In South Australia, the Domestic Violence Act 1994 provides provisions for restraining orders in cases of domestic violence. As a result of the Intervention Orders (Prevention of Abuse) Act 2009, police and courts were given greater authority to prevent and address domestic abuse in 2009. As part of the Act, people are protected against abuse by restrictions on the perpetrator’s actions and the requirement that the perpetrator work towards rehabilitation.
What is an intervention order?
An intervention order (previously known as a restraining order) is a court order which prohibits a person (the respondent) from acting in a particular manner towards a protected individual (or persons). Additionally, they can direct the respondent to comply with certain directions and restrain their behaviour. Shortly, intervention orders may include any necessary measures to protect the protected individual or persons.
It is important to note that intervention orders are civil orders – meaning that they are not criminal charges, although they may be subject to criminal penalties if they are breached.
The Police may issue an interim intervention order or can make and confirm the order in the Magistrates Court. If the police issue an interim order, it too will have to be reviewed by the Magistrates Court. Although intervention orders are civil law orders, jurisdiction to hear and determine them lies with the criminal division of the Magistrates Court [Uniform Special Statutory Rules 2022 (SA) r 6.1].
It is the purpose of an intervention order to protect anyone who is suspected of being abused by the respondent, including any child who may be exposed to the consequences of the abuse committed by the respondent against another individual.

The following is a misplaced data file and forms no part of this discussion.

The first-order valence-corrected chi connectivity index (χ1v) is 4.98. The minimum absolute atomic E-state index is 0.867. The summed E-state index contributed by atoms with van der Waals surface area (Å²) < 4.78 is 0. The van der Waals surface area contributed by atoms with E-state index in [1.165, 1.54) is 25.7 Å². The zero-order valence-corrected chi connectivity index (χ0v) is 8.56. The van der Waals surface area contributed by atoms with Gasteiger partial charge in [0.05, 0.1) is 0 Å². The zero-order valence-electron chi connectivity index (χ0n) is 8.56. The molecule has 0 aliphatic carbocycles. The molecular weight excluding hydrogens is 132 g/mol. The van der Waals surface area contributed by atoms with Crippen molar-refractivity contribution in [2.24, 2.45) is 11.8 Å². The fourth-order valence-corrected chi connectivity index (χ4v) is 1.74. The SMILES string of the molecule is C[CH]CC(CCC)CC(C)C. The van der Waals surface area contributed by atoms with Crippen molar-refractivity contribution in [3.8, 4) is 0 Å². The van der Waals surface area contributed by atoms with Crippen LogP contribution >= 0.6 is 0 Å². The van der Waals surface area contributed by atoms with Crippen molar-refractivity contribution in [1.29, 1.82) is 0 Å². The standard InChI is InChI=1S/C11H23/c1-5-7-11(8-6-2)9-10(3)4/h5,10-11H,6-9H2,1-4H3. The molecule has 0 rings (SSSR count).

Both domestic and non-domestic abuse situations are covered by the Intervention Orders (Prevention of Abuse) Act 2009
Breaches of an intervention order
When an individual violates an intervention order, except for an order related to an intervention program, he or she is guilty of an offense with a maximum sentence of three years in prison for a basic offense and five years in prison for an aggravated offense [Intervention Orders (Prevention of Abuse) Act 2009 (SA) s 31(2)].
In the event that the violation involved physical violence or a threat of physical violence, or is the second or subsequent violation in a five-year period, the maximum penalty is seven years’ imprisonment for a basic offence and ten years for an aggravated offence [section 31(2aa)].
The person who violates a term of an intervention order in relation to an intervention program is guilty of an offence punishable by a fine up to $2,000 (expiation fee: $315) [s 31(1)].
Providing that the protected person’s conduct does not involve any person protected by an intervention order, the person will not be guilty of aiding, abetting, counselling or procuring the contravention of an intervention order [section 31(3)], as long as the conduct does not involve anyone who is protected by an intervention order. It differs from the situation under the old domestic violence law.
A police officer may arrest and detain a person if the officer suspects the person has violated an intervention order [section 36]. Immediately after arrest, the person should appear before the Court, and not more than 24 hours later (excluding weekends and public holidays).
To avoid the possibility of being charged with contravention of an intervention order, it is wise to go to court to contest the issuance of the intervention order. A lawyer can help you do that.
If you are charged with contravention, most defences centre on disputing the evidence that you disobeyed the order. You might also have a defence if the order is ambiguous and fails to put you on notice that your alleged conduct violated the order. What constitutes “harassment,” for instance, is often a matter of opinion. To determine your best defence to the charge, you should consult a lawyer.